As discussed in Part 1 and Part 2 of this 4-part series, hospital outreach and outpatient laboratories are often asked to use the hospital’s enterprise revenue cycle management (RCM) module that is offered as part of the EMR/EHR software in an attempt to save money or accelerate the return on investment on the enterprise software system. While this may seem like a smart, economical decision, it fails to take into account the specific needs of the lab to maximize its revenue contribution and effectively manage compliance risk.
The purpose of this 4-part blog series is to highlight the advantages of investing in RCM solutions purpose-built for laboratories and designed to interoperate with enterprise systems. This post covers the next two considerations for lab administrators when it comes to selecting the most appropriate revenue cycle software for the lab.
Does Your RCM System Automate Patient Demographic and Billing Information to Minimize Write-Offs?
One of the most challenging obstacles to laboratories getting paid quickly for their services is a lack of accurate patient data. Many laboratories struggle with the quality of the demographic and insurance data that they receive because they lack direct access to the patients. It can be an expensive, manual process for lab team members to chase down incomplete, incorrect, or missing data that is required for claim reimbursement.
Filling in missing data or cleaning up erroneous data is not a step that can be skipped in the claims handling process. Automating the correction and completion of patient and insurance data upfront is the key to both unencumbering the downstream reimbursement process and freeing up valuable staff time to focus on more important activities.
Too many laboratories end up writing balances off only when they don’t have all of the information needed to get the claim submitted correctly or if the claim gets denied, especially if it is a relatively low-value claim compared to other claims (i.e., below an internally determined dollar threshold). This is another place where a purpose-built laboratory revenue cycle intelligence can make a difference.
Does Your RCM System Provide the Data Visibility Needed to Improve Operational and Financial Performance?
Another potential impact of running outreach or outpatient laboratory services on an enterprise RCM system is that typical enterprise RCM systems do not provide the data visibility required to operate a laboratory effectively. SaaS-based, purpose-built RCM systems for laboratories use web services to deliver capabilities and information wherever they are needed across the system, including connections with patients and clients through portals as well as interoperating with external systems. The best web services for labs have HIPAA and Internet security protocols built in. It is also essential for labs that these two-way data exchanges operate in real time, removing redundancies and data latency.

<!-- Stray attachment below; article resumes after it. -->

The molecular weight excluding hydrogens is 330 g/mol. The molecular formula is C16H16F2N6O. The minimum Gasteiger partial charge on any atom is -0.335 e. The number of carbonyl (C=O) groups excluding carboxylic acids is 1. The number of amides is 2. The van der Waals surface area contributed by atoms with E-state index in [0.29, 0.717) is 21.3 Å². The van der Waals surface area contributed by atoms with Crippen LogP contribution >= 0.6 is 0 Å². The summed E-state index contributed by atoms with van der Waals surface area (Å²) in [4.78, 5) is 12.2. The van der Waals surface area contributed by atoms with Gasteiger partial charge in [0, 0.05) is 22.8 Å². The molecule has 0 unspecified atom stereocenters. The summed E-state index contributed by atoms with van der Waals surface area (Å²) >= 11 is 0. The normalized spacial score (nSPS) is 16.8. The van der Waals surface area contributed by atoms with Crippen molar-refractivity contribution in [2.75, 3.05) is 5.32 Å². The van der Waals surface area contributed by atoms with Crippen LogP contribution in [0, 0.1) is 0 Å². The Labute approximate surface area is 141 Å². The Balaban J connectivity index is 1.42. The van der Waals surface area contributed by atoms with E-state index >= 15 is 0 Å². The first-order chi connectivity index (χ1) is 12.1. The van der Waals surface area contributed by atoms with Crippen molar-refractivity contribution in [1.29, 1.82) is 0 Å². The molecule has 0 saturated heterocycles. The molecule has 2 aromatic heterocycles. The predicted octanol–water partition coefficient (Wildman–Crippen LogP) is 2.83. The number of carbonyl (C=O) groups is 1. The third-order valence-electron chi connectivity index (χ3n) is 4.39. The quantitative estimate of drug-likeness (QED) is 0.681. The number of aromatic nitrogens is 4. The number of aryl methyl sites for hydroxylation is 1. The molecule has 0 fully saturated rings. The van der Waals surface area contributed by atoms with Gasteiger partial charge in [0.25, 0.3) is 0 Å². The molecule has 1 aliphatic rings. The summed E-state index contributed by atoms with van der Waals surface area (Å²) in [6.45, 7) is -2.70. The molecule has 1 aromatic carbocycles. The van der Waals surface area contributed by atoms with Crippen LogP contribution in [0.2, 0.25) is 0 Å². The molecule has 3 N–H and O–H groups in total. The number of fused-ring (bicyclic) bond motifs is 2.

The information held within laboratory billing and information systems is useful and powerful. Diagnostic services influence medical and therapeutic decisions, and the data from the patient’s medical record, most relevant for optimizing care, is also diagnostic data. Labs need to leverage these important data assets, but if they are using enterprise RCM systems, they may not be able to fully access, visualize, and thereby benefit from this valuable information.
These hospital outreach programs can benefit from client support tools such as a client portal that includes client invoicing, the ability to correct or confirm data, the ability to receive and respond to price inquiries, to upload documents, etc. They also need the flexibility to update fee schedules freely so they can be competitive in the marketplace. An enterprise RCM system is not typically configured to fully support these needs, often lacking the ability to handle the concept of a “client” at all and certainly lacking comprehensive client support tools.
The bottom line is that enterprise RCM systems may not have the many capabilities required for managing the billing complexities of outreach or outpatient laboratories. Too often, hospital laboratories struggle to use the hospital system, which results in costly and manual workarounds, significant write-offs, or insufficient access to actionable data to improve the lab’s operational and financial performance. Any additional cost for a purpose-built RCM more than pays for itself through increased cash collection and reduced labor expenses and minimizing costly compliance risk. Discover more about why hospital labs need a purpose-built lab revenue cycle solution in part 4 of this blog series.
We invite you to register for the upcoming webinar entitled “How Pairing a Purpose-Built Lab RCM System with Your Enterprise System Improves Health System Economics.” Guest speaker Mutaz Shegewi, Research Director from IDC, will discuss how a purpose-built RCM improves cash collections while enhancing enterprise system investments with bi-directional data exchange.